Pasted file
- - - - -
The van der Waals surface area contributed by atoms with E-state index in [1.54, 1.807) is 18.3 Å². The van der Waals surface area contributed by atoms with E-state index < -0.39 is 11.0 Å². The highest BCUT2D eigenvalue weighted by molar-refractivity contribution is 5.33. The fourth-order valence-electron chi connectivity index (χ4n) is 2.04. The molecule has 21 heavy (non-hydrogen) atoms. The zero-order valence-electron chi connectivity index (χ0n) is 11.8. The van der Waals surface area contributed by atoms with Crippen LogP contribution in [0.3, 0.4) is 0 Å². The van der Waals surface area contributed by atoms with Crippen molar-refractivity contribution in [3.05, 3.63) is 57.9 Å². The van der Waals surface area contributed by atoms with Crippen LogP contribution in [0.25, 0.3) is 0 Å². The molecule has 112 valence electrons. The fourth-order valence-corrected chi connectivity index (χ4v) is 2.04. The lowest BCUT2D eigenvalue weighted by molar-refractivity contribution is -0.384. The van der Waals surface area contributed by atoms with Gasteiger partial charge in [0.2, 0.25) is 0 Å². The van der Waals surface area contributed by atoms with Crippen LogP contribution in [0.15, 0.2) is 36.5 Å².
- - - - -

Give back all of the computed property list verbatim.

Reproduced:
The van der Waals surface area contributed by atoms with E-state index in [1.54, 1.807) is 18.3 Å². The van der Waals surface area contributed by atoms with E-state index < -0.39 is 11.0 Å². The highest BCUT2D eigenvalue weighted by molar-refractivity contribution is 5.33. The fourth-order valence-electron chi connectivity index (χ4n) is 2.04. The molecule has 21 heavy (non-hydrogen) atoms. The zero-order valence-electron chi connectivity index (χ0n) is 11.8. The van der Waals surface area contributed by atoms with Crippen LogP contribution in [0.3, 0.4) is 0 Å². The van der Waals surface area contributed by atoms with Crippen molar-refractivity contribution in [3.05, 3.63) is 57.9 Å². The van der Waals surface area contributed by atoms with Crippen LogP contribution in [0.25, 0.3) is 0 Å². The molecule has 112 valence electrons. The fourth-order valence-corrected chi connectivity index (χ4v) is 2.04. The lowest BCUT2D eigenvalue weighted by molar-refractivity contribution is -0.384. The van der Waals surface area contributed by atoms with Gasteiger partial charge in [0.2, 0.25) is 0 Å². The van der Waals surface area contributed by atoms with Crippen LogP contribution in [0.15, 0.2) is 36.5 Å².